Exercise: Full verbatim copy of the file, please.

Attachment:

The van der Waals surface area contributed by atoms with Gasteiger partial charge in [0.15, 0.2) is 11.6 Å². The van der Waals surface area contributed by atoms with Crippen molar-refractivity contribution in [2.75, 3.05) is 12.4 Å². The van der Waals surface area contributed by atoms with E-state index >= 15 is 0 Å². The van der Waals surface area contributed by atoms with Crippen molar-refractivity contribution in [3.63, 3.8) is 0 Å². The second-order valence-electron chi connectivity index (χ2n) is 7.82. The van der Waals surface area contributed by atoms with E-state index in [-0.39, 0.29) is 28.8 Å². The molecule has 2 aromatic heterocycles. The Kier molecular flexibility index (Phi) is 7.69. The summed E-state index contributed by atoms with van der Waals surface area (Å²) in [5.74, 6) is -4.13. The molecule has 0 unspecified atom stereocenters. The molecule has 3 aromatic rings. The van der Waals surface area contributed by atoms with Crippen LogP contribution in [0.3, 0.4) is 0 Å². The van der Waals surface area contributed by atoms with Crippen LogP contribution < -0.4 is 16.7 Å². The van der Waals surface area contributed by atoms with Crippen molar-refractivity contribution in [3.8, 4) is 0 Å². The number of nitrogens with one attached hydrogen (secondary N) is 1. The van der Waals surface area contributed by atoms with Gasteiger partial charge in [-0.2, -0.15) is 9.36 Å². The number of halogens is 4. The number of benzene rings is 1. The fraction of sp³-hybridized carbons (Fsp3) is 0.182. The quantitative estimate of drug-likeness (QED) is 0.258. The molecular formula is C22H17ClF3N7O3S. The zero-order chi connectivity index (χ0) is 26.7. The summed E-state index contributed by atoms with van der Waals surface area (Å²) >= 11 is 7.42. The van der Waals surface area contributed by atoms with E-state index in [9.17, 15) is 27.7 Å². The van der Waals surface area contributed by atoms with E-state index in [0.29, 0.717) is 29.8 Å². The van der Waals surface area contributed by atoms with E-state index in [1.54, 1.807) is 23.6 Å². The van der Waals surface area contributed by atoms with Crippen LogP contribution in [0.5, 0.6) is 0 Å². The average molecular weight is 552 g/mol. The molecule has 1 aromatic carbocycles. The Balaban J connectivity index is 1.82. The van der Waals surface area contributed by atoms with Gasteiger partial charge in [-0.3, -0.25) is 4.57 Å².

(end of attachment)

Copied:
The van der Waals surface area contributed by atoms with Gasteiger partial charge in [0.15, 0.2) is 11.6 Å². The van der Waals surface area contributed by atoms with Crippen molar-refractivity contribution in [2.75, 3.05) is 12.4 Å². The van der Waals surface area contributed by atoms with E-state index >= 15 is 0 Å². The van der Waals surface area contributed by atoms with Crippen molar-refractivity contribution in [3.63, 3.8) is 0 Å². The second-order valence-electron chi connectivity index (χ2n) is 7.82. The van der Waals surface area contributed by atoms with E-state index in [-0.39, 0.29) is 28.8 Å². The molecule has 2 aromatic heterocycles. The Kier molecular flexibility index (Phi) is 7.69. The summed E-state index contributed by atoms with van der Waals surface area (Å²) in [5.74, 6) is -4.13. The molecule has 0 unspecified atom stereocenters. The molecule has 3 aromatic rings. The van der Waals surface area contributed by atoms with Crippen LogP contribution in [0.3, 0.4) is 0 Å². The van der Waals surface area contributed by atoms with Crippen LogP contribution < -0.4 is 16.7 Å². The van der Waals surface area contributed by atoms with Crippen molar-refractivity contribution in [3.8, 4) is 0 Å². The number of nitrogens with one attached hydrogen (secondary N) is 1. The van der Waals surface area contributed by atoms with Gasteiger partial charge in [-0.2, -0.15) is 9.36 Å². The number of halogens is 4. The number of benzene rings is 1. The fraction of sp³-hybridized carbons (Fsp3) is 0.182. The quantitative estimate of drug-likeness (QED) is 0.258. The molecular formula is C22H17ClF3N7O3S. The zero-order chi connectivity index (χ0) is 26.7. The summed E-state index contributed by atoms with van der Waals surface area (Å²) >= 11 is 7.42. The van der Waals surface area contributed by atoms with E-state index in [9.17, 15) is 27.7 Å². The van der Waals surface area contributed by atoms with E-state index in [0.29, 0.717) is 29.8 Å². The van der Waals surface area contributed by atoms with E-state index in [1.54, 1.807) is 23.6 Å². The van der Waals surface area contributed by atoms with Crippen LogP contribution in [0.5, 0.6) is 0 Å². The average molecular weight is 552 g/mol. The molecule has 1 aromatic carbocycles. The Balaban J connectivity index is 1.82. The van der Waals surface area contributed by atoms with Gasteiger partial charge in [-0.3, -0.25) is 4.57 Å².